ArrowArtboardCreated with Sketch.Title ChevronTitle ChevronEye IconIcon FacebookIcon LinkedinIcon Mail ContactPath LayerIcon MailPositive ArrowIcon PrintSite TitleTitle ChevronIcon Twitter
Business

Tokyo may get 10,000 new hotel rooms before 2020 Olympics

TOKYO -- Excited by the growing number of foreign visitors and the approach of the Summer Olympics in 2020, hotel operators are rushing to add new locations in Tokyo.

     Daiwa Royal plans to open a business hotel in Tokyo's Ariake district in the spring of 2017. The new addition to the company's Daiwa Roynet Hotels chain will have 364 guest rooms. Room charges are expected to come to around 10, 000 yen ($83) a night.

Hotel operators are rushing to add rooms in Tokyo as the number of overseas visitors continues to grow.

     The hotel will be built close to Tokyo Big Sight, a large convention center that will host some events during the Olympics. In addition to overseas tourists and Olympic spectators, the company is betting on higher demand from visitors attending international conferences and trade shows at Tokyo Big Sight. The new hotel is expected to cost about 8.6 billion yen.

     Kyoritsu Maintenance is gearing up to open a 106-room Dormy Inn hotel in Tokyo's Ueno Okachimachi district in April. The company is considering stationing multilingual staff at the hotel around the clock, anticipating a steady flow of guests from China, South Korea and other countries.

     New hotels are already popping up around the capital as the number of foreign tourists continues to rise, thanks partly to the weaker yen. At the luxury end of the market is the Andaz Tokyo Toranomon Hills. U.S. operator Hyatt Hotels opened the doors to its newest addition in Japan in June at the Toranomon Hills commercial and residential complex in central Tokyo.

A place to stay, and play

Despite the increasing supply, rooms in Tokyo can be hard to find. The Courtyard Tokyo Ginza Hotel, operated by Marriott of the U.S., was nearly full in October, with occupancy hitting 99.5% at the location in the upscale Ginza district.

     The Hotel Okura Tokyo, also in the city center, has been cutting discounts as rooms remain full. The hotel's revenue per room is 20% higher now than a year ago.

     The booming hospitality business is encouraging construction. According to U.S. market research specialist STR Global, hotel development plans as of Dec. 1 suggest 9,938 rooms will be added to the existing supply in Tokyo, an increase of about 2,400 rooms since the previous survey, conducted April 1.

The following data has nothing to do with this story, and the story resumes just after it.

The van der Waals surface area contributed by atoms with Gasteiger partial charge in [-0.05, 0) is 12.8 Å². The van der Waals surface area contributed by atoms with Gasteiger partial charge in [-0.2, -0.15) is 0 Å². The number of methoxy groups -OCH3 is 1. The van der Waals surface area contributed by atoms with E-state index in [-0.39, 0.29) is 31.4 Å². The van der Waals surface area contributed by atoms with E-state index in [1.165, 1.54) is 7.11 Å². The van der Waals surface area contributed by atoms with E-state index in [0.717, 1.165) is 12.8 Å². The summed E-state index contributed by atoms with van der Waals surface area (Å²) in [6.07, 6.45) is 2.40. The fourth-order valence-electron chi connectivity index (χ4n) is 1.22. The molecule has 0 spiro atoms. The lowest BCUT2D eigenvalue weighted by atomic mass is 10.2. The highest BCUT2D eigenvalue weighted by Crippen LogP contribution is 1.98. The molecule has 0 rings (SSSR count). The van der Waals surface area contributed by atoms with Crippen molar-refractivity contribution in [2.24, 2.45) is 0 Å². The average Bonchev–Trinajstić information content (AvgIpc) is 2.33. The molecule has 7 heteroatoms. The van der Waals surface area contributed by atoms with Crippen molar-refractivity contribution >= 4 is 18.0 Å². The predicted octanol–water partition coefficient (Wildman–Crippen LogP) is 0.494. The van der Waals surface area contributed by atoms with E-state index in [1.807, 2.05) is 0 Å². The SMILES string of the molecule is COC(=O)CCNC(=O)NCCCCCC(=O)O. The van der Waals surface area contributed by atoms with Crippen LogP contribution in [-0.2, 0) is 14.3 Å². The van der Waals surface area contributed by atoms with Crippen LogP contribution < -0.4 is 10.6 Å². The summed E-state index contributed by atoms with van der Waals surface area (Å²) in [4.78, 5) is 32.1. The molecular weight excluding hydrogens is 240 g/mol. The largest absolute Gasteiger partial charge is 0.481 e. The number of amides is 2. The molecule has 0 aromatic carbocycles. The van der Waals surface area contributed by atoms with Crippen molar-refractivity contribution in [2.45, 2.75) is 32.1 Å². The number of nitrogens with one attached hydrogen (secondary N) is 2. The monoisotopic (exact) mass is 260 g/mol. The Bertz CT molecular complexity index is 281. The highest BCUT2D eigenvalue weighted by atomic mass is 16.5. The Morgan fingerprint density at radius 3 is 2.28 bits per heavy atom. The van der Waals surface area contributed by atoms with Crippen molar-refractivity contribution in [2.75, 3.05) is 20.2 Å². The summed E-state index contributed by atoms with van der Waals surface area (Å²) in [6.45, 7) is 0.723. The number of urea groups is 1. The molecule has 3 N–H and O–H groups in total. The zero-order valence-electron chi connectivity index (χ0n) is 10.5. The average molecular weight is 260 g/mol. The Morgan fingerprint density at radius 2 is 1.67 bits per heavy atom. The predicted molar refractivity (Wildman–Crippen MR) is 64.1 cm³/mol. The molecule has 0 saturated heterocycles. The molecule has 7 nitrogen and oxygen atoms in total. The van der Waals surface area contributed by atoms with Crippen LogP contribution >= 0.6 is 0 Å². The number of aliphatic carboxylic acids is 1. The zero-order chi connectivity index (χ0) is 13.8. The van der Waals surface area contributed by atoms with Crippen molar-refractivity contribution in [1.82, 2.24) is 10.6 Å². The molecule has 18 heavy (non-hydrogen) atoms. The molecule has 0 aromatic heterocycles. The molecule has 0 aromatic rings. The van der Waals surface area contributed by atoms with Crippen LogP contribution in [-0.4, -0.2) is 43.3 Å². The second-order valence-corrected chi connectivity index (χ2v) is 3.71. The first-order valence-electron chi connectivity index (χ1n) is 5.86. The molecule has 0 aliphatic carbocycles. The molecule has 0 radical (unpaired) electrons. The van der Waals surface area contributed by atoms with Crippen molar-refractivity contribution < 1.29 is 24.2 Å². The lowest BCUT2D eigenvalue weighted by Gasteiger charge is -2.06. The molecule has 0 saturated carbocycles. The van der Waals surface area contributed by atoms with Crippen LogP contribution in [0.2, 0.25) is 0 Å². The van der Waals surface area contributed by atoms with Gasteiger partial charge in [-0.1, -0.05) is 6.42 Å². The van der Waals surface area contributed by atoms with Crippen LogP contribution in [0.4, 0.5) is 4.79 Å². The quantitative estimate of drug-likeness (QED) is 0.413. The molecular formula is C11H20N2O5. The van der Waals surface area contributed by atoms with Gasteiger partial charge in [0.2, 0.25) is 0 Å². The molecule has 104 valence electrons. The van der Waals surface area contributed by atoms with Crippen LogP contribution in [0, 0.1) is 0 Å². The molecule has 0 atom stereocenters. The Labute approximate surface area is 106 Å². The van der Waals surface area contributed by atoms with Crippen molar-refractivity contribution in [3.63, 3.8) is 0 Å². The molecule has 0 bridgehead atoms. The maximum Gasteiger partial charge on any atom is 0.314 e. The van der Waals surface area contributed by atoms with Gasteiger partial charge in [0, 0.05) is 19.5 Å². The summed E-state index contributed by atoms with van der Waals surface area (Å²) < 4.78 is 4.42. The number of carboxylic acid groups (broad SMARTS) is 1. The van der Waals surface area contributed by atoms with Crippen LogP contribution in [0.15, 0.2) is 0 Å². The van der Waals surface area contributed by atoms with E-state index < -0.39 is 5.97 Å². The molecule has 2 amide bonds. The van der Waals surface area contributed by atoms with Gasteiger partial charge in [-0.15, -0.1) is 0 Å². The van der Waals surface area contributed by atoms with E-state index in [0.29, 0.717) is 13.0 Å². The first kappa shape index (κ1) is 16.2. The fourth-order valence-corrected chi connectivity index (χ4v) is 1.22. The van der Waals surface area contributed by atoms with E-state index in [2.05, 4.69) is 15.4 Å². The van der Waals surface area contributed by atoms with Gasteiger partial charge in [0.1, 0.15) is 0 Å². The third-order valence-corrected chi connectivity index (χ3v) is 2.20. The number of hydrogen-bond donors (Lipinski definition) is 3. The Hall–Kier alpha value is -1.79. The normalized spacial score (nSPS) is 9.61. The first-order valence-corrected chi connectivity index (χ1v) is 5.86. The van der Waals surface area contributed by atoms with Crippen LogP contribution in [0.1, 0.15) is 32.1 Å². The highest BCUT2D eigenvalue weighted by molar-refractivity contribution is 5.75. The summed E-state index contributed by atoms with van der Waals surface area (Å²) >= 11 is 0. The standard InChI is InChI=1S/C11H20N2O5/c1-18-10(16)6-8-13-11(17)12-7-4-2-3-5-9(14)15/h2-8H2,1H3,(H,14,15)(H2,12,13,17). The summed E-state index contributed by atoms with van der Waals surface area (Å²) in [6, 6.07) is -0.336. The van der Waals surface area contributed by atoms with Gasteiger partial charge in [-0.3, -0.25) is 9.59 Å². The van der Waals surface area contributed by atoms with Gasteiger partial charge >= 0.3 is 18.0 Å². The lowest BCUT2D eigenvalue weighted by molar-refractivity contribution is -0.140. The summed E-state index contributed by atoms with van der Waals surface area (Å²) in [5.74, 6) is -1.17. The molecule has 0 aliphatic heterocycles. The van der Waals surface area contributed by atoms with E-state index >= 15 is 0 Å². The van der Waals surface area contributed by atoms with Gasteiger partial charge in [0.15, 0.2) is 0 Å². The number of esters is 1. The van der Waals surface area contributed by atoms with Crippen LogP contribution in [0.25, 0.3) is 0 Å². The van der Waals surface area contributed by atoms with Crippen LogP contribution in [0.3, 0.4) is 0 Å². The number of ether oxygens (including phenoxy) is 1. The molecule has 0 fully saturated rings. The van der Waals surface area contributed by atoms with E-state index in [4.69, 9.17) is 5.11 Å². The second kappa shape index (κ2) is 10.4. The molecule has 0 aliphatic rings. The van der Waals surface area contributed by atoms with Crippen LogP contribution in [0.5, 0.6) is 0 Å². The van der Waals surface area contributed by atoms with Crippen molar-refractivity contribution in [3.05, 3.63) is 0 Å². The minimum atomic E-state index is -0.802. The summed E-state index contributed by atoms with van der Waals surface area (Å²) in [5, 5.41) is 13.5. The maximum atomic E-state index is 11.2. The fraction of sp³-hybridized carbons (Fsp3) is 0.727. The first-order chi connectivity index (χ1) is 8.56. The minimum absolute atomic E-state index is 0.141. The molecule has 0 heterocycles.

A survey by the Welfare Ministry shows 97,879 hotel rooms were available in Tokyo as of March 31. The new rooms on the drawing board or under construction are equal to about a 10% increase in supply.

     Budget hotels, which offer rooms for less than 10,000 yen a night, are also planning to add new locations in Tokyo.

     Sotetsu Holdings is looking to open four Sotetsu Fresa Inn hotels with a total of 641 rooms in Tokyo by the autumn of 2016. They will be built in areas with good access to transportation, such as near East Japan Railway's Ochanomizu and Ueno stations. Room rates will likely range between 8,000 yen and 10,000 yen a night.

(Nikkei)

Sponsored Content

About Sponsored Content This content was commissioned by Nikkei's Global Business Bureau.

You have {{numberArticlesLeft}} free article{{numberArticlesLeft-plural}} left this monthThis is your last free article this month

Stay ahead with our exclusives on Asia;
the most dynamic market in the world.

Stay ahead with our exclusives on Asia

Get trusted insights from experts within Asia itself.

Get trusted insights from experts
within Asia itself.

Get Unlimited access

You have {{numberArticlesLeft}} free article{{numberArticlesLeft-plural}} left this month

This is your last free article this month

Stay ahead with our exclusives on Asia; the most
dynamic market in the world
.

Get trusted insights from experts
within Asia itself.

Try 3 months for $9

Offer ends January 31st

Your trial period has expired

You need a subscription to...

  • Read all stories with unlimited access
  • Use our mobile and tablet apps
See all offers and subscribe

Your full access to the Nikkei Asian Review has expired

You need a subscription to:

  • Read all stories with unlimited access
  • Use our mobile and tablet apps
See all offers
NAR on print phone, device, and tablet media